First, while annulled elections need to be rerun relatively quickly to avoid lingering uncertainty and polarization, there also must be enough time to assess and effectively address weaknesses in the electoral process. This is essential to rebuild trust among the public and the candidates. The 2017 Kenyan ruling, for example, called for a new vote to take place within just 60 days; Odinga and his National Super Alliance ultimately decided to boycott it, because they believed that the country’s Independent Electoral and Boundaries Commission could not be sufficiently reformed in time.

Although Malawi has a 150-day window, the government needs to build the electoral commission’s capacity in order to boost both public confidence in the rerun and the legitimacy of the eventual winner. Mutharika also should have an incentive to support such efforts, given the degree to which the start of his second term has been marred by protests and challenges to the validity of his victory.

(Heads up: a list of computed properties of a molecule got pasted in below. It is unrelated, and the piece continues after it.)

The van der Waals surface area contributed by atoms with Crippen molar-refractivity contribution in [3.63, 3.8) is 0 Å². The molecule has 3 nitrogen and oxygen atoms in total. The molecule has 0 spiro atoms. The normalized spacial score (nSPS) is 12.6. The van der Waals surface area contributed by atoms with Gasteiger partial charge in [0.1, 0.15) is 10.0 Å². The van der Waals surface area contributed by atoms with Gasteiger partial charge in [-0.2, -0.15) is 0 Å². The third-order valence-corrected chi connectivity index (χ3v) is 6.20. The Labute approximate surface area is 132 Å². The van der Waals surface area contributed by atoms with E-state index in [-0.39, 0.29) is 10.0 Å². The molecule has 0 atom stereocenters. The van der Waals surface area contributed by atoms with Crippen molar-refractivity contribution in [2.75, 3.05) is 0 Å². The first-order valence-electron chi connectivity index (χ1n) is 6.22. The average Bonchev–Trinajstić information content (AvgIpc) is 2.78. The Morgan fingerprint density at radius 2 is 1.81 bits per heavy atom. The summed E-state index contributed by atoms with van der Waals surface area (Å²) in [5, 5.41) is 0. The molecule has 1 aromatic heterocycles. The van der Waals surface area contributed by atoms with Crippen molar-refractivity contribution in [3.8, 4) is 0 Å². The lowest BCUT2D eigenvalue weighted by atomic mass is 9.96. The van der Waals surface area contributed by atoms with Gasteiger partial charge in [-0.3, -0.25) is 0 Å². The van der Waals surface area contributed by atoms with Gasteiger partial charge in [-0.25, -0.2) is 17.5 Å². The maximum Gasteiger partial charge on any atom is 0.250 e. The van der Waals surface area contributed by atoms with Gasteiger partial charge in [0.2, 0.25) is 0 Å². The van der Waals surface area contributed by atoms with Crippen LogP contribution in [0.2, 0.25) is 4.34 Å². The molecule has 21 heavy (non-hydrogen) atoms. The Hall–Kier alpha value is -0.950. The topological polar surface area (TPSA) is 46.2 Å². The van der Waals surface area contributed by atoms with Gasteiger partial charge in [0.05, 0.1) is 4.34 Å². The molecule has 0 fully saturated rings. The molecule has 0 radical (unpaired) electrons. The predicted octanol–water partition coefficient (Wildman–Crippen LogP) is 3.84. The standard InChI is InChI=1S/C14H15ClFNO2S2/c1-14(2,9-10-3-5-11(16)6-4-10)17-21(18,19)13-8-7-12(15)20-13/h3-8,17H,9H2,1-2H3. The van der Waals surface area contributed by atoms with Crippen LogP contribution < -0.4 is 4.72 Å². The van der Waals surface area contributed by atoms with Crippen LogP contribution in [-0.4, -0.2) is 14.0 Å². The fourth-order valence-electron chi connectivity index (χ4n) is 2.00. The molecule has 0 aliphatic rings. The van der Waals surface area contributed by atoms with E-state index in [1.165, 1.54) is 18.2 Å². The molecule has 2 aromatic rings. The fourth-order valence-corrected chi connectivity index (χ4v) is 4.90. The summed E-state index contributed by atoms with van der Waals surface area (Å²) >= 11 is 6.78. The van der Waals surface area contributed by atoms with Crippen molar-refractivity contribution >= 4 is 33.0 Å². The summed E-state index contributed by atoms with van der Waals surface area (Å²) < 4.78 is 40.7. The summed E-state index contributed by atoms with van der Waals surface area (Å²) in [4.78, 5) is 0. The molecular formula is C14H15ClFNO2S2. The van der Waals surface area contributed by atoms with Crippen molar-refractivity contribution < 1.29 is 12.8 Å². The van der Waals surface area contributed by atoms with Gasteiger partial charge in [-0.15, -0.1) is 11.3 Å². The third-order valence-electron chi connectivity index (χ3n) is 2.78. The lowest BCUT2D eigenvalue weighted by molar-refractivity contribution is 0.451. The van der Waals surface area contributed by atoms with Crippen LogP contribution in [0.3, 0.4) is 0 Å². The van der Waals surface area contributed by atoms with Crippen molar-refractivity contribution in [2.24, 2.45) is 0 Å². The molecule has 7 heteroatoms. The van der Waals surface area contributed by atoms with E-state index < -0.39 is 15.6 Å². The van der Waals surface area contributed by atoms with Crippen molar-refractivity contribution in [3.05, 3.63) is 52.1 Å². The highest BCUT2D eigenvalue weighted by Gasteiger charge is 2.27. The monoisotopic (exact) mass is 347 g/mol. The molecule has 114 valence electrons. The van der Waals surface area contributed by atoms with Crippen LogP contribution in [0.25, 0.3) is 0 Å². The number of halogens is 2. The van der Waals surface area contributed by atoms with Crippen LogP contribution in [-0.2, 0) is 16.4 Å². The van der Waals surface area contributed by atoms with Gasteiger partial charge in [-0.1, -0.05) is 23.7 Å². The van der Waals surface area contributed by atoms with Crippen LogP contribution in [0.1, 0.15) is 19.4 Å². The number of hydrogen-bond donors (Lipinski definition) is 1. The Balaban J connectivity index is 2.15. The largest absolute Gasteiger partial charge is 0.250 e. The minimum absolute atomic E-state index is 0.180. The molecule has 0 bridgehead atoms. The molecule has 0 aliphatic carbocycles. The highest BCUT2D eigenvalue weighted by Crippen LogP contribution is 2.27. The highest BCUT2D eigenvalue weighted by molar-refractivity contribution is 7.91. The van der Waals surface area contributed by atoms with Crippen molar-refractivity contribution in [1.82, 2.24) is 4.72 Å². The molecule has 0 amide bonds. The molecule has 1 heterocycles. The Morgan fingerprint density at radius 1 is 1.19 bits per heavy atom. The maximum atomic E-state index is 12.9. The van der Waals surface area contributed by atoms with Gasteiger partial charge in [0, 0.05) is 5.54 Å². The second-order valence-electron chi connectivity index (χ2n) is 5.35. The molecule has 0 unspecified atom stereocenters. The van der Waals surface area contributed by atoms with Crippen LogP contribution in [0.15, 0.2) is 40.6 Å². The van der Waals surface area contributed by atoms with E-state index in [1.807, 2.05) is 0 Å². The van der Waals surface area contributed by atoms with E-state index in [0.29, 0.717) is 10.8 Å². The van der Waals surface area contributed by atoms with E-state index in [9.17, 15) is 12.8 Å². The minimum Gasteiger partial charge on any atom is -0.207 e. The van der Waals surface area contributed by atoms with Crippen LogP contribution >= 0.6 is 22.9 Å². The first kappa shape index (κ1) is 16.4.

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Second, the Malawi High Court recommended that the new election take place under a 50%-plus-one majority system. But while such a threshold can compel greater coalition-building among parties, force leaders to mobilize new constituencies, and provide winning candidates with more legitimacy than under a plurality system, it does not address the problem of electoral fraud. Indeed, Kenya’s 2017 court case was precipitated by claims that Kenyatta had not obtained enough votes to eliminate the need for a run-off – a common occurrence in 50%-plus-one systems. And the court-contested elections in Madagascar and Zambia also took place under this system. If poor oversight by the Malawi Electoral Commission (MEC) was at the heart of the May 2019 election irregularities, then changing the electoral system for the rerun risks increasing the pressure on this already overstretched body to tally votes correctly.